I visited Haiti in July, 2012 and was reminded of the difficult conditions HaitiChildren faces every day. The oppressive heat, constant dust, overwhelming traffic, severe poverty, and incredibly crowded real estate in and around Port-au-Prince do not make for an appealing working environment. I have traveled to many places in the world and in terms of day-to-day logistics, Haiti is easily the most difficult. I think the government of Haiti, considering the tragedies and setbacks, is doing all it can do to stabilize the country and protect children. Yet, the task is enormous. Reflecting on the trip, I wanted to share with you some observations about the difficulty of caring for kids in Haiti:
Electricity. The power grid in Haiti is unreliable for sustained power needs such as refrigeration or night lighting. The constant power outages throughout Haiti mean HaitiChildren’s staff must care for children mostly without relying on electricity. While we do have generators, diesel fuel costs dictate limiting use of generator power to only the most essential needs.
Transportation. The roads in Haiti are worse than any I have observed (even in places such as Africa). The capital’s “roads” are essentially potholes joined with occasional pavement. Rocks and debris are constant. Traffic jams are ubiquitous. HaitiChildren’s staff cannot simply drive quickly across town to secure supplies or attend meetings. Every journey, however short, is an adventure with a very bumpy and convoluted ride. domain expiring Further, virtually all the vehicles experience extreme wear and tear.
Sanitation. There is dust everywhere. Sewage management is rudimentary at best, open and flowing at worst. Garbage piles are part of the landscape. While the average Haitian no doubt has a stout constitution, it is very difficult to keep our children from exposure to disease and infections. I am proud of HaitiChildren’s efforts to provide clean water to students and orphans. At HaitiChildren Village, the kids take two showers each day and the facilities are spotless. I now have a better understanding of the priority we must place on sanitation for all of the children in our care.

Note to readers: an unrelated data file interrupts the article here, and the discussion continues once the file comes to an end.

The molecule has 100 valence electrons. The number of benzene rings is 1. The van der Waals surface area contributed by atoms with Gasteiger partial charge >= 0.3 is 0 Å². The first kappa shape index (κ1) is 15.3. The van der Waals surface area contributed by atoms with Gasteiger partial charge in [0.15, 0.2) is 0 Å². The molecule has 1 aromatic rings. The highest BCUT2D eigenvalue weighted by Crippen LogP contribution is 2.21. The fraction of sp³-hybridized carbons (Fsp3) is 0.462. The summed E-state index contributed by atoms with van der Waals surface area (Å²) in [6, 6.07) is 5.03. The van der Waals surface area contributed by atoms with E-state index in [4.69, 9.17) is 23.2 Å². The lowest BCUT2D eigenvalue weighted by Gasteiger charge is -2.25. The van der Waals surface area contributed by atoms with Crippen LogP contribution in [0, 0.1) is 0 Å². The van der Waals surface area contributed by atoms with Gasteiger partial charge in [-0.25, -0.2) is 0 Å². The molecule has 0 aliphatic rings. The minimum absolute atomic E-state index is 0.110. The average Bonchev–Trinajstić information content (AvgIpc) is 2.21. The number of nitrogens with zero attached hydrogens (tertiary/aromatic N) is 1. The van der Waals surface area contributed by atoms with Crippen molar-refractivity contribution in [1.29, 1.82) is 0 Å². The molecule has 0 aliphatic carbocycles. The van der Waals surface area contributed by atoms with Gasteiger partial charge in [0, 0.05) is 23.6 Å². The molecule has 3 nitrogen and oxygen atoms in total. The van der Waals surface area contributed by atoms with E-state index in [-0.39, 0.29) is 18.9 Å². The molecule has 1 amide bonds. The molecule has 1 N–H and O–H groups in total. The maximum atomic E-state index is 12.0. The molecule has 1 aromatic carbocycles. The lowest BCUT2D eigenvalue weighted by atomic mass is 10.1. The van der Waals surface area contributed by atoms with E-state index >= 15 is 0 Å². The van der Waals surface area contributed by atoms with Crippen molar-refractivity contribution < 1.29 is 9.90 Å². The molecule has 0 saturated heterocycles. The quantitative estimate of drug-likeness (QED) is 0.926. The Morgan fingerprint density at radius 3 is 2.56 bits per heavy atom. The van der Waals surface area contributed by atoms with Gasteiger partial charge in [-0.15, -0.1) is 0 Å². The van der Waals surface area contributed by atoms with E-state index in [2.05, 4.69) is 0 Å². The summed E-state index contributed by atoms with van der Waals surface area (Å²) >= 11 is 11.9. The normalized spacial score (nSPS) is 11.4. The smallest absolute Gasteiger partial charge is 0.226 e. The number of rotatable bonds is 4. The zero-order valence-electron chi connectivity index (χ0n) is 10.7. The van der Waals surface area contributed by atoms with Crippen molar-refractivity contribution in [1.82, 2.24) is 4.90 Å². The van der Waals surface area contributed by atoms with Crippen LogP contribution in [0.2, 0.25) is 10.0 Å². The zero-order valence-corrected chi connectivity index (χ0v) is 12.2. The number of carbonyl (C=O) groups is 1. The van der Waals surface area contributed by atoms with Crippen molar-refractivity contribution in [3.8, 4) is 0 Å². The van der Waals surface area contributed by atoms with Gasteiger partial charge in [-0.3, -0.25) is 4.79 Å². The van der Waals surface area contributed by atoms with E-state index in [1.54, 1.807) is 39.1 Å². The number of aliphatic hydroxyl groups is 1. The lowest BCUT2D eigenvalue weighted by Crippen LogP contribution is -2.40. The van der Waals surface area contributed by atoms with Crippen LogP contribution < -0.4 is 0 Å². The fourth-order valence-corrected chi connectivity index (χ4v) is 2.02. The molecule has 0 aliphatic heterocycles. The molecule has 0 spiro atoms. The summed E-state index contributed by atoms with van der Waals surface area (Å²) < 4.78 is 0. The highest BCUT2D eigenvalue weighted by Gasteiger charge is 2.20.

Reflecting on my overall visit, and especially the time I spent at the HaitiChildren Village, I continue to be amazed that HaitiChildren can help so many children with so few dollars. The promise HaitiChildren makes to orphans—to provide food, a home, 24/7 care, medicine, vaccinations,education, therapy, recreation and love—is monumental. It is no cliché to say—this is a labor of love.
In May we received a very welcome donation of shoes from Newton Running Company and Tumiani Ministries. Over 2000 pairs of shoes are now being worn by children and poverty stricken families in Haiti! The shoes have been distributed to the very grateful and needy children in HaitiChildren’s orphanage, the students at two HaitiChildren elementary schools (HaitiChildren Learning Academy and C.I.T.E. School) and all of our Haitian staff members received a pair of shoes. These shoes were a very needed and welcome gift. Many thanks to Newton Running and Tumiani Ministries!